HR minister says 2,713 SMEs have closed since March shutdown; 388 complaints of employers abusing wage subsidies

Human Resources Minister Datuk M. Saravanan is pictured at Parliament in Kuala Lumpur July 20, 2020. — Picture by Yusof Mat Isa
Human Resources Minister Datuk M. Saravanan is pictured at Parliament in Kuala Lumpur July 20, 2020. — Picture by Yusof Mat Isa

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KUALA LUMPUR, Nov 18 — Parliament was today told a total of 2,713 companies with small and medium enterprise (SME) status have shuttered between March and October this year — which is when the movement control order (MCO) and its various phases were imposed.

Human Resources Minister Datuk Seri M. Saravanan also said records from the Social Security Organisation (Socso) show that 221 employers have received aid under the wage subsidies programme (WSP) and had closed shop during the same period.

He said the records were from Socso’s Employment Insurance Scheme (EIS) which recorded the numbers of those who had lost their jobs.

Saravanan said his ministry did not have records of how many people had become bankrupt during the same period as such records were with the Insolvency Department.

However, he said the government has doubled the debt ceiling for those seeking bankruptcy, from RM50,000 to RM100,000, in a move to decrease the number of bankrupts. The amendment was made to the Temporary Measures for Reducing the Impact of Coronavirus Disease 2019 (Covid-19) Act 2020 increased the amount of debts for someone seeking bankruptcy.

Saravanan was responding to Klang MP Charles Santiago who asked the number of companies that had received wage subsidies and were forced to close down; the number of SMEs that have closed down and individuals who have gone bankrupt from March to October due to the pandemic; the number of employers who have received wage subsidies but did not give those funds to their employees; and how the employers have been punished.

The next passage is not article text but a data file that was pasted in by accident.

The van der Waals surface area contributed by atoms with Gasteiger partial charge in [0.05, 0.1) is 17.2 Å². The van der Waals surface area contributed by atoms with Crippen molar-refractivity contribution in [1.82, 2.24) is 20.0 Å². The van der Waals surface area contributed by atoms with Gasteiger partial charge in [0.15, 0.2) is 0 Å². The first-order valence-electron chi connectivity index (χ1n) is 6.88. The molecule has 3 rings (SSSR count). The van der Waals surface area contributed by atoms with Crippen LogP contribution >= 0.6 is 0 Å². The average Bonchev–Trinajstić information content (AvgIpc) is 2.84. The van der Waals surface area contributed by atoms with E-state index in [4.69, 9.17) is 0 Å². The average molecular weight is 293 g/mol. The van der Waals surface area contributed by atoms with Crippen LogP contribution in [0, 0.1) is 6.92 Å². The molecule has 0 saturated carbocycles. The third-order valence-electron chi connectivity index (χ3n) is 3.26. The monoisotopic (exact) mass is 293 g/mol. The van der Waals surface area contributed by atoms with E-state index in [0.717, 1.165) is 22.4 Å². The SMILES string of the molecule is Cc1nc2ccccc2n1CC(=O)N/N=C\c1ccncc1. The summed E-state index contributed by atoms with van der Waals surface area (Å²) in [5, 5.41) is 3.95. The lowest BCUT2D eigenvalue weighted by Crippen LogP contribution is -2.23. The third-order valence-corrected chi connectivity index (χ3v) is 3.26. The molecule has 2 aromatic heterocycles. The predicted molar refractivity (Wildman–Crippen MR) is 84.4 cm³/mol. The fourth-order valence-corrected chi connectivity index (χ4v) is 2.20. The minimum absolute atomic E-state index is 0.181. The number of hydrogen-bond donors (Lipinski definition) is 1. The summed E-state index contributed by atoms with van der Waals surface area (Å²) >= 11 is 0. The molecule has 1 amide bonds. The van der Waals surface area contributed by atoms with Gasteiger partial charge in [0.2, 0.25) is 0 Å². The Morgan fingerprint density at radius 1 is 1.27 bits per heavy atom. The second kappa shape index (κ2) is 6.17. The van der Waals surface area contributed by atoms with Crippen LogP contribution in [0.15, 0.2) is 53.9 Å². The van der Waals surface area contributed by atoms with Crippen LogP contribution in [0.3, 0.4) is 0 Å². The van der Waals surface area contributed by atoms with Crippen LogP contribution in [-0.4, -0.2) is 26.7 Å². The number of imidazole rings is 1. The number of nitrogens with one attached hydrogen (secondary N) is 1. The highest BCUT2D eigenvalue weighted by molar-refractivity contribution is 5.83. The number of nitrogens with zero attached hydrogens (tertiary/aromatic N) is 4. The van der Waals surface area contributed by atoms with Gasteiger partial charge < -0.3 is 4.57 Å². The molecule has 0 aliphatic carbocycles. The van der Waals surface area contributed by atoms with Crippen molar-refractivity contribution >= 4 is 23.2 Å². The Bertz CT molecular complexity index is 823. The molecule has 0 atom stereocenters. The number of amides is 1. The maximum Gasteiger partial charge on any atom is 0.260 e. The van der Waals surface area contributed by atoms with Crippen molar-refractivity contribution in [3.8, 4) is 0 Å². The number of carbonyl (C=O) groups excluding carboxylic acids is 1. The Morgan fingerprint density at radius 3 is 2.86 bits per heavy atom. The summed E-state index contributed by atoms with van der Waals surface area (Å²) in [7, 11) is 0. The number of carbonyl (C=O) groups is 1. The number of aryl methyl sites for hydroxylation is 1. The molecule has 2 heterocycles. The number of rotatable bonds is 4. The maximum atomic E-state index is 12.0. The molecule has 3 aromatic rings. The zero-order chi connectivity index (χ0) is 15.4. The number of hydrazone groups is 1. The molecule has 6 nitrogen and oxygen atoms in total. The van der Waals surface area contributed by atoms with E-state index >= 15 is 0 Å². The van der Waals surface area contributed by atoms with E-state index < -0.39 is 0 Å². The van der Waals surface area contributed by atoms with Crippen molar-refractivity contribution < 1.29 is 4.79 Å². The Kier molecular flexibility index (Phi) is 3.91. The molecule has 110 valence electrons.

About wage subsidies programme (WSP)

Saravanan also told the Dewan Rakyat that Socso has received 388 complaints by employees towards employers who abused the WSP payments involving funds of nearly RM20 million.

“In the same development, Socso will suspend payment to employers who are suspected of making false claims until the investigations on such complaints are complete,” he said.

Out of the 388 complaints, Socso has identified 156 cases of false claims and WSP funds misuse and will act to claim those funds back from the employers.

As for the remaining 232 of the 388 complaints, these are currently in the process of inquiries to complete information on the complaints to enable further action, Saravanan said.

Socso is also working with the Malaysian Anti-Corruption Commission (MACC) on this matter, with one out of five cases still under MACC’s probe already resulting in arrests in Kedah on October 6, he added.

At the same time, Socso has also identified 5,537 employers who have breached the terms and conditions of the WSP and were blacklisted, with the reasons for blacklisting including termination of employees and not paying contributions to Socso.

Saravanan also said Socso will continue to share full information to enable investigations to be initiated against employers who fail to comply with the WSP conditions, and said Socso will display the list of employers who have received WSP on Socso’s Prihatin portal for the notification and reference of workers as well as to enable monitoring.

Charles then said he had received many complaints of employers receiving wage subsidies from the government while the employees were either given months of unpaid leave or retrenched.

Saravanan then said that the purpose that the government was providing wage subsidies was to ensure companies can continue to operate.

He said that he was uncertain about the idea to channel such aid directly to employees and that this will need to be studied, but said this could possibly be done after it was studied.

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